The court, however, did not provide a clear answer on the scope of the fiduciary obligations owed to the retirees. The court resorted to a procedural technicality to dismiss the claim without discussing at any length the scope of the plan administrator’s obligations and whether the facts of this case indicate its obligations were complied with. Also, since Hydro-Québec’s pension plan is created by legislation and modifications are by way of legislative amendments, the court concluded that the retirees’ petition was not adequate under the circumstances. Even though the trial court dismissed the claim filed by the retirees, the key question raised has not been settled. It has now been left to the Court of Appeal to determine the extent of the obligations owed by the administrator to the retirees. The appeal court’s ruling could have serious consequences for pension plans in Québec and elsewhere.
Even though many pension surpluses have vanished in the past few years, the issue remains highly relevant. For example, the SPPA requires that the administration of a pension committee include a member named by the non-active members and retirees. An additional member named by the non-active members and retirees can also join the committee, but does not have the right to vote – thus, lowering the value of his or her actual input. As a result, retirees can claim they have no real control over the decisions taken by the pension committee. Also, in most cases, the employer retains the power to amend the pension plan. When a plan amendment is being considered, according to the retirees, the presence of union representatives does not ensure the retirees’ interests will be protected since the union’s and employer’s main concern is to keep active members happy.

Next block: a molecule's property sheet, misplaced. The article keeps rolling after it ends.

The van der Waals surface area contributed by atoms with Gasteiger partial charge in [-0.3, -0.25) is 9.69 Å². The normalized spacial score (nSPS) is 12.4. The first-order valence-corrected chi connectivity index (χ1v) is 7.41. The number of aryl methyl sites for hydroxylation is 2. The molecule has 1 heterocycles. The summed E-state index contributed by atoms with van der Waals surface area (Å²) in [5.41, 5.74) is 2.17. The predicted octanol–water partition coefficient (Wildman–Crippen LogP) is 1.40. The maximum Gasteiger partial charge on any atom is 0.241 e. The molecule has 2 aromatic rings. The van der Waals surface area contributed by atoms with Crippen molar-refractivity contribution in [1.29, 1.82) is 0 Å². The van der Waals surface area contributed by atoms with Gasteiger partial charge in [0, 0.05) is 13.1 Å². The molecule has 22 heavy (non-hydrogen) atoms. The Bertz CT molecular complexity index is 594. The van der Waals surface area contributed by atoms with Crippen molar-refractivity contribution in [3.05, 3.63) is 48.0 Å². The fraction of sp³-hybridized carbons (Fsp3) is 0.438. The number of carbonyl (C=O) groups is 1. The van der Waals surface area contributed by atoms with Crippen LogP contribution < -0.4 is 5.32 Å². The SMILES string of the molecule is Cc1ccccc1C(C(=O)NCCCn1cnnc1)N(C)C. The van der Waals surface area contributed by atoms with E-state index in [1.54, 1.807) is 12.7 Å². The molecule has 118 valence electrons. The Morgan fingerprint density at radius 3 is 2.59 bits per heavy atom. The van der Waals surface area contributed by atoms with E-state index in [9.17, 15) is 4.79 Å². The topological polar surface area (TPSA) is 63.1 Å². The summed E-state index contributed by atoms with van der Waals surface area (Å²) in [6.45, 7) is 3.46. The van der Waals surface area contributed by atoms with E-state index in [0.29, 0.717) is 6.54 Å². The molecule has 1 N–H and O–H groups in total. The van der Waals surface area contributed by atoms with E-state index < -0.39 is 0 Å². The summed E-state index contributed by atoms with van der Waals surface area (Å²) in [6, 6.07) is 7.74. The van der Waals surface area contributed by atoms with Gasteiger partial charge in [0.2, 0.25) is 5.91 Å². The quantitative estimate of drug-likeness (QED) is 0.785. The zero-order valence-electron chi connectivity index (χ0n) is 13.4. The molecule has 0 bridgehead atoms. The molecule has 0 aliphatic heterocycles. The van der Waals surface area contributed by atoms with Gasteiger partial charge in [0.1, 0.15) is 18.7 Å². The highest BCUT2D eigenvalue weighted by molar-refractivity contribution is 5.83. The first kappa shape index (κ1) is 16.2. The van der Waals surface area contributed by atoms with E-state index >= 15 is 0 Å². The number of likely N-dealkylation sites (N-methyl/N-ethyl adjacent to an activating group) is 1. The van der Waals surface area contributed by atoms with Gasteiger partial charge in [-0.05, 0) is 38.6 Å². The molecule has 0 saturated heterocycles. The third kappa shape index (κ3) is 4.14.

The SPPA also enables the pension committee to recommend amendments to the pension plan. However, the scope of this power and the circumstances in which it should be used are unclear. Some retirees are of the opinion that committees should use it to ensure every member’s rights have been given due consideration in the decision-making process. Those with more conservative views argue that it should simply be used if the amendments are illegal or clearly abusive. The retirees are hoping the Québec Court of Appeal will clarify this issue and ensure the protection of their rights.
Custodian Obligations: The Place Bonaventure Case
Place Bonaventure Inc. (PBI) created a pension plan for its employees in 1965. Over 30 years later, a new group of shareholders acquired PBI and terminated the employment of 28 employees, giving 20 of the employees a severance package, and early retirement to the remaining eight.